It was the human that started it. One crazy fast species collapse. 

(via treehugger)

sensiblestupidity:

fastcompany:

No More Training Wheels: This Bike For Kids Just Won’t Fall Over

At first glance, the Jyrobike looks a little like magic: Give it a push down the sidewalk, and it rolls along by itself, staying completely upright. The secret is a quickly-spinning disc inside the front wheel, which uses gyroscopic force to automatically balance the small bike whenever it starts to wobble.

Read More>

Kids these days, ey?

Training wheels are the worst and make many kids nervous at the continuous wobble of the bike. THIS IS BRILLIANT! Biking is the best. 

"I was defeated by facts"

— ~ D.R. Tucker, conservative author and talk show host who changed his mind on climate change science, as reported in Slate’s “Do Climate Skeptics Change Their Minds?” (via climateadaptation)

(via climate-changing)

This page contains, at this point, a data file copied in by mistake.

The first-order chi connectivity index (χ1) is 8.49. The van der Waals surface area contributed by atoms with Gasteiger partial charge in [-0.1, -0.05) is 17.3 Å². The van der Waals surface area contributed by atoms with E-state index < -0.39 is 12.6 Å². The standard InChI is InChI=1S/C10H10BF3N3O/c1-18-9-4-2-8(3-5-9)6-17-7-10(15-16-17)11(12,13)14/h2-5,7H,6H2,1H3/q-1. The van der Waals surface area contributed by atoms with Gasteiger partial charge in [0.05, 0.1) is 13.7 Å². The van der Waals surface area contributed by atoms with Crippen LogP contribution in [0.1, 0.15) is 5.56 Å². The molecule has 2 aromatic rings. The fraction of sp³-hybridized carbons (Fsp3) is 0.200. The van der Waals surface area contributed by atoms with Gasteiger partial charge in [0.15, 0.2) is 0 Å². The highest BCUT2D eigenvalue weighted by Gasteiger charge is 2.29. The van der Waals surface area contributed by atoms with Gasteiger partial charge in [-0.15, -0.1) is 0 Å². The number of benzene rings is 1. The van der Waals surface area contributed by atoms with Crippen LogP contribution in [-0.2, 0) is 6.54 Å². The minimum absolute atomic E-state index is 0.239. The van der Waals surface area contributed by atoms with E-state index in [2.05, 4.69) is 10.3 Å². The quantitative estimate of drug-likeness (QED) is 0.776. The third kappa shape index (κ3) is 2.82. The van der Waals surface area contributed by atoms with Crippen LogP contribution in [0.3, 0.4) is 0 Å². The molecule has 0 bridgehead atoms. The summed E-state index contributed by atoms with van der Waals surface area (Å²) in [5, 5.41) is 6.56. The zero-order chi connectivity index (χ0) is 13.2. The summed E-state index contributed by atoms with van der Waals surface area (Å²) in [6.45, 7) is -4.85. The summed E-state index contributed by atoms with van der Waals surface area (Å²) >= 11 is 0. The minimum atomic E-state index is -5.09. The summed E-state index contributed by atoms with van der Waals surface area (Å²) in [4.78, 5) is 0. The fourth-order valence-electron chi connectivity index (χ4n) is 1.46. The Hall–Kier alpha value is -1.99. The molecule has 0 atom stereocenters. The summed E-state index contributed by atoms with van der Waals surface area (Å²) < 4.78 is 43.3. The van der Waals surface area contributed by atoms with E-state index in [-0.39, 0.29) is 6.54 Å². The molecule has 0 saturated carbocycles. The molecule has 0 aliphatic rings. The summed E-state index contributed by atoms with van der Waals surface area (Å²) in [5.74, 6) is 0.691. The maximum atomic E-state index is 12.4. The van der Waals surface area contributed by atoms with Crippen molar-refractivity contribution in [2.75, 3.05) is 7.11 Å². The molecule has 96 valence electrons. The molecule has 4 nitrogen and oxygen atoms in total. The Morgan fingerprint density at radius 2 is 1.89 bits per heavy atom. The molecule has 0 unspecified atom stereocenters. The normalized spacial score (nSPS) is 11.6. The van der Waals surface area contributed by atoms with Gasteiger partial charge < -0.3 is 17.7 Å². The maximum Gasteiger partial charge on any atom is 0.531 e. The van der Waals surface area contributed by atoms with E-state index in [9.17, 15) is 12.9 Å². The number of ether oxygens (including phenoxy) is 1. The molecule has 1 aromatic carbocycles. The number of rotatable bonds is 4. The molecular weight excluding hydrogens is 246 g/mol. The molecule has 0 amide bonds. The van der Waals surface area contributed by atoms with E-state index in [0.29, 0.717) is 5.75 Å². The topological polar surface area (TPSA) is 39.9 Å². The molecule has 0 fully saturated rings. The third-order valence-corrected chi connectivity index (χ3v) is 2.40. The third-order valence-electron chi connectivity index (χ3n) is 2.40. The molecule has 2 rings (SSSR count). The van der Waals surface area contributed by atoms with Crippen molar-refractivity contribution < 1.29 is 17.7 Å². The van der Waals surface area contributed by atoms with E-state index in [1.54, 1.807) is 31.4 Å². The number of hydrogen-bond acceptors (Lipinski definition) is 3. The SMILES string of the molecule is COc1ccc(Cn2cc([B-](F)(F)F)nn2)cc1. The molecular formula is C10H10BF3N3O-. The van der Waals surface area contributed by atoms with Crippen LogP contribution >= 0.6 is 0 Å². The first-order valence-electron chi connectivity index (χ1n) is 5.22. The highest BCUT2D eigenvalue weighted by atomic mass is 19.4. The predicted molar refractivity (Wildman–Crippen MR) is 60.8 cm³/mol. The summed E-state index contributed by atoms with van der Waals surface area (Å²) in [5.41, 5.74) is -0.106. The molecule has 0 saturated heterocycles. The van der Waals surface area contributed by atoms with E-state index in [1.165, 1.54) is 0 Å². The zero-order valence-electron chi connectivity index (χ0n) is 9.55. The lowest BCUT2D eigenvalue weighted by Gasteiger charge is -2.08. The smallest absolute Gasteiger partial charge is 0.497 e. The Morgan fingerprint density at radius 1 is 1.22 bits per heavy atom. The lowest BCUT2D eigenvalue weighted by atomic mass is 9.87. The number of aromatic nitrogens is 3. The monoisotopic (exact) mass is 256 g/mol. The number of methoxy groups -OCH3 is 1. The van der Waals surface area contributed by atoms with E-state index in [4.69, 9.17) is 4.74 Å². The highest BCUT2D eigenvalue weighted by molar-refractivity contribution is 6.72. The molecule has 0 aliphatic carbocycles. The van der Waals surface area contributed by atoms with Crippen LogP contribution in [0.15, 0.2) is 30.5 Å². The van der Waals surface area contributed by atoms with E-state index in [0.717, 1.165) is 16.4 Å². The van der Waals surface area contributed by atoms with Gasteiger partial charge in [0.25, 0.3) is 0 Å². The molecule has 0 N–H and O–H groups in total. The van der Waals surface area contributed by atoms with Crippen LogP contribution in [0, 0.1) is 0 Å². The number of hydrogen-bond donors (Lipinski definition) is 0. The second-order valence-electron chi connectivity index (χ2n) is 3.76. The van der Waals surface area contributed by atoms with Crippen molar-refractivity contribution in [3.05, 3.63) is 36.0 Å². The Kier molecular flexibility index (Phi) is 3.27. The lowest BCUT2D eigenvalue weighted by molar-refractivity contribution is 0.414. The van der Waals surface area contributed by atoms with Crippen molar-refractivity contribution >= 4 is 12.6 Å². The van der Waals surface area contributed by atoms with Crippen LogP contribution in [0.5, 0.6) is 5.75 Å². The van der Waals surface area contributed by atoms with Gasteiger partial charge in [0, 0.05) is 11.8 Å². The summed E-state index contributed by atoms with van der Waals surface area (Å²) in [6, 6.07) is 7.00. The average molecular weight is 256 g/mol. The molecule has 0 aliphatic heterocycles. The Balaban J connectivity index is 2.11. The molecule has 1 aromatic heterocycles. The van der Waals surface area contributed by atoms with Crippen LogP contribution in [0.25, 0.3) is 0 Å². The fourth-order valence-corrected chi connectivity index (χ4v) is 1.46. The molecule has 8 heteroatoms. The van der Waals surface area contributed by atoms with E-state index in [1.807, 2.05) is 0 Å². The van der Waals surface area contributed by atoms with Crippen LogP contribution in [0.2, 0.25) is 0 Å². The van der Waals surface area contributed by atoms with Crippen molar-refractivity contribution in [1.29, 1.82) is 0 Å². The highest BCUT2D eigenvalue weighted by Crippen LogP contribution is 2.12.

Tags: comic

HAHAHAHAHAH

HAHAHAHAHAH

(Source: aneaarthlycivilization, via climate-changing)

awesome.

(Source: thisbigcity)

climateadaptation:

Via The Guardian

Where is everyone going?

Where is everyone going?

Sun Valley Id is having the coldest August… just about ever. I spoke to a couple who has lived here for 40+ years yesterday and he couldn’t stop saying that it has NEVER rained this much in August, or probably ever during summer before. 
So last summer has a massive forest fire that evacuates town and then this summer snow on the mountains as of August with rain storms every single day. (And.. already 40degrees every night.. feels like fall.)
.. 
Climate change is blatantly obvious. 
But I am really enjoying seeing snow on the peaks… 

Sun Valley Id is having the coldest August… just about ever. I spoke to a couple who has lived here for 40+ years yesterday and he couldn’t stop saying that it has NEVER rained this much in August, or probably ever during summer before. 

So last summer has a massive forest fire that evacuates town and then this summer snow on the mountains as of August with rain storms every single day. (And.. already 40degrees every night.. feels like fall.)

.. 

Climate change is blatantly obvious. 

But I am really enjoying seeing snow on the peaks…